Chinese equities fell on Monday, as investors weighed the impact of new coronavirus restrictions and geopolitical tensions in Ukraine drove oil prices higher.
The Hang Seng Tech index pared back early gains to lose as much as 1.9 per cent. The fall followed a Chinese market rally last week after Beijing said it would introduce “favourable” measures to support the economy and financial markets.
Hong Kong-listed Chinese property stocks fell, with the Hang Seng Mainland Properties index losing as much as 4.8 per cent in early trading after Evergrande, the country’s most indebted developer, suspended trading in its shares. Trading in the company’s electric vehicle and property services units was also suspended.
The Hang Seng index rose 1.9 per cent in morning trading, but later stumbled to losses of as much as 1.2 per cent.
Futures in Europe also slipped, with contracts for the FTSE 100 down 0.1 per cent and for the Euro Stoxx 50 pointing 0.5 per cent lower.
Elsewhere in Asia, China’s CSI 300 lost as much as 1 per cent, Australia’s S&P/ASX 200 closed 0.2 per cent lower, and South Korea’s Kospi dropped as much as 0.7 per cent. Markets in Japan were closed for a holiday.
Oil prices rose, with international benchmark Brent crude up 3.4 per cent to $111.55 a barrel and US marker West Texas Intermediate gaining 2.1 per cent to hit $108.07.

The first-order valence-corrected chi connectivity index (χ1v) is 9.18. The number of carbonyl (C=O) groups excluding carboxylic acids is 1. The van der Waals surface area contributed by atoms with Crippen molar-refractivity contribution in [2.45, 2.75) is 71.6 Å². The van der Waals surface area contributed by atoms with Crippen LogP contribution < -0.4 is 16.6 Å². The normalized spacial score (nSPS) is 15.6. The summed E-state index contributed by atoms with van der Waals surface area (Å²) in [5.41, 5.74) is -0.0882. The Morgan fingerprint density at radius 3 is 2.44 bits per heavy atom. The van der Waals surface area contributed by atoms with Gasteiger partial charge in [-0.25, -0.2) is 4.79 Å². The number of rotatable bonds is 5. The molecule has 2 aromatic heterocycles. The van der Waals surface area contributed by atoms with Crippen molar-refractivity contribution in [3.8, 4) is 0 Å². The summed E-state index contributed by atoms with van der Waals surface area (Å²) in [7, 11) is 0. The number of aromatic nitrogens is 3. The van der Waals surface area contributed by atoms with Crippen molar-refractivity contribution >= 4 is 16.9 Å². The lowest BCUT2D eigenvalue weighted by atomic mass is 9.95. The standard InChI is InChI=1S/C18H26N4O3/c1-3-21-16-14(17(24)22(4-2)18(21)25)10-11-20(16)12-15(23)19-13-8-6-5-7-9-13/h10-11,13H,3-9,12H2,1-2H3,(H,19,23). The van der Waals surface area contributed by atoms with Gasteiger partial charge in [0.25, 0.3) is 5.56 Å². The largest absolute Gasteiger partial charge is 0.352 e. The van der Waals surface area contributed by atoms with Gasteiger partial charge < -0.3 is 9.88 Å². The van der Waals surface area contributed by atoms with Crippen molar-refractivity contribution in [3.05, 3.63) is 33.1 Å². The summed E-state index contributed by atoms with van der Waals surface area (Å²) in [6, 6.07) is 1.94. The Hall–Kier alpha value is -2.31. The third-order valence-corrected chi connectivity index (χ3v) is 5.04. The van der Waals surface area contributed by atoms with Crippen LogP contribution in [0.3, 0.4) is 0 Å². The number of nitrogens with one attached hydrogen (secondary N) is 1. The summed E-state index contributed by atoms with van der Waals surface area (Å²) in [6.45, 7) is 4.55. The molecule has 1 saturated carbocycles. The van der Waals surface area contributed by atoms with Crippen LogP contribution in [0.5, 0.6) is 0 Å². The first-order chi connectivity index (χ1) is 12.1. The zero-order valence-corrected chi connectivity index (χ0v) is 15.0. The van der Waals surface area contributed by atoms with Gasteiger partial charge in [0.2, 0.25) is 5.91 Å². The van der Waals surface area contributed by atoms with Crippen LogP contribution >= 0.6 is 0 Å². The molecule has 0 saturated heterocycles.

“We have seen extraordinary movements in MSCI China in the past few days as global investors have reassessed their appetite for equity exposure to the world’s second-largest economy,” said analysts at Nomura.
They added that the negativity in the first half of last week was driven by geopolitics, with traders concerned about China’s perceived support for Russia in its war against Ukraine.
Chinese stocks have also been hit by fresh Covid-19 restrictions imposed to battle the country’s biggest outbreak since 2020 and concerns over the direction of Xi Jinping’s “common prosperity” drive, they added.
But analysts at Australia’s Westpac noted that the latest restrictions appeared to be reining in infections quickly. “From the late-2021 GDP pulse and the February activity prints, it seems fair to conclude that the net economic impact of authorities’ zero Covid-19 approach is declining,” they said.
The moves on Monday came after European stocks wiped out losses incurred since Russia invaded Ukraine last month, with indices on both sides of the Atlantic marking the largest weekly advances since November 2020.
The price of aluminium rose after reports that Australia would ban exports to Russia of alumina, a key ingredient, with contracts in Shanghai gaining as much as 3.1 per cent on Monday and contracts on the London Metal Exchange up as much as 4.8 per cent, according to Reuters.
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Source: Financial Times